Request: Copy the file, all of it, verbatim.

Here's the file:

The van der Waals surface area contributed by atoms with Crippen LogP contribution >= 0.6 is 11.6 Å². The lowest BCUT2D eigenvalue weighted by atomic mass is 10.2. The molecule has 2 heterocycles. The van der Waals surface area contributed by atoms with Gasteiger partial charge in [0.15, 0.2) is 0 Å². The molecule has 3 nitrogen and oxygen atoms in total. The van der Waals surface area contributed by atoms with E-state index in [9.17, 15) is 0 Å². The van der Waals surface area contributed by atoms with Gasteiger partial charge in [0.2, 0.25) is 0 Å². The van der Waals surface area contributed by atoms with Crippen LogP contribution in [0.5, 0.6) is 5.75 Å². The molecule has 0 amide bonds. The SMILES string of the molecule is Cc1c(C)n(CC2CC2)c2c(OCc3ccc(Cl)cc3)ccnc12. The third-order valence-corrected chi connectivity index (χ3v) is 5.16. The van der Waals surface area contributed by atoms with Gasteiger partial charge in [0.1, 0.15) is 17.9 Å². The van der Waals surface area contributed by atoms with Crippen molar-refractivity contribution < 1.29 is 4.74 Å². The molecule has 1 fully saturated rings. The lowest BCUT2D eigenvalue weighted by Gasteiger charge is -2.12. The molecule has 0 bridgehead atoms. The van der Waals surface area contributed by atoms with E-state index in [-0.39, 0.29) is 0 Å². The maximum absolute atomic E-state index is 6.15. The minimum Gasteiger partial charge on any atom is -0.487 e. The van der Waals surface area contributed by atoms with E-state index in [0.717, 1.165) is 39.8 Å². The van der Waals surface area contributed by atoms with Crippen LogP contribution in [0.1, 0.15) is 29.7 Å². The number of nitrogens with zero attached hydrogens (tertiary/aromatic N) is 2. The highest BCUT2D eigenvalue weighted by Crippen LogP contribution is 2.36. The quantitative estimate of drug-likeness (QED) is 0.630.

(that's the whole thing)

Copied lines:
The van der Waals surface area contributed by atoms with Crippen LogP contribution >= 0.6 is 11.6 Å². The lowest BCUT2D eigenvalue weighted by atomic mass is 10.2. The molecule has 2 heterocycles. The van der Waals surface area contributed by atoms with Gasteiger partial charge in [0.15, 0.2) is 0 Å². The molecule has 3 nitrogen and oxygen atoms in total. The van der Waals surface area contributed by atoms with E-state index in [9.17, 15) is 0 Å². The van der Waals surface area contributed by atoms with Gasteiger partial charge in [0.2, 0.25) is 0 Å². The van der Waals surface area contributed by atoms with Crippen LogP contribution in [0.5, 0.6) is 5.75 Å². The molecule has 0 amide bonds. The SMILES string of the molecule is Cc1c(C)n(CC2CC2)c2c(OCc3ccc(Cl)cc3)ccnc12. The third-order valence-corrected chi connectivity index (χ3v) is 5.16. The van der Waals surface area contributed by atoms with Gasteiger partial charge in [0.1, 0.15) is 17.9 Å². The van der Waals surface area contributed by atoms with Crippen molar-refractivity contribution < 1.29 is 4.74 Å². The molecule has 1 fully saturated rings. The lowest BCUT2D eigenvalue weighted by Gasteiger charge is -2.12. The molecule has 0 bridgehead atoms. The van der Waals surface area contributed by atoms with E-state index in [-0.39, 0.29) is 0 Å². The maximum absolute atomic E-state index is 6.15. The minimum Gasteiger partial charge on any atom is -0.487 e. The van der Waals surface area contributed by atoms with E-state index in [0.717, 1.165) is 39.8 Å². The van der Waals surface area contributed by atoms with Crippen LogP contribution in [0.1, 0.15) is 29.7 Å². The number of nitrogens with zero attached hydrogens (tertiary/aromatic N) is 2. The highest BCUT2D eigenvalue weighted by Crippen LogP contribution is 2.36. The quantitative estimate of drug-likeness (QED) is 0.630.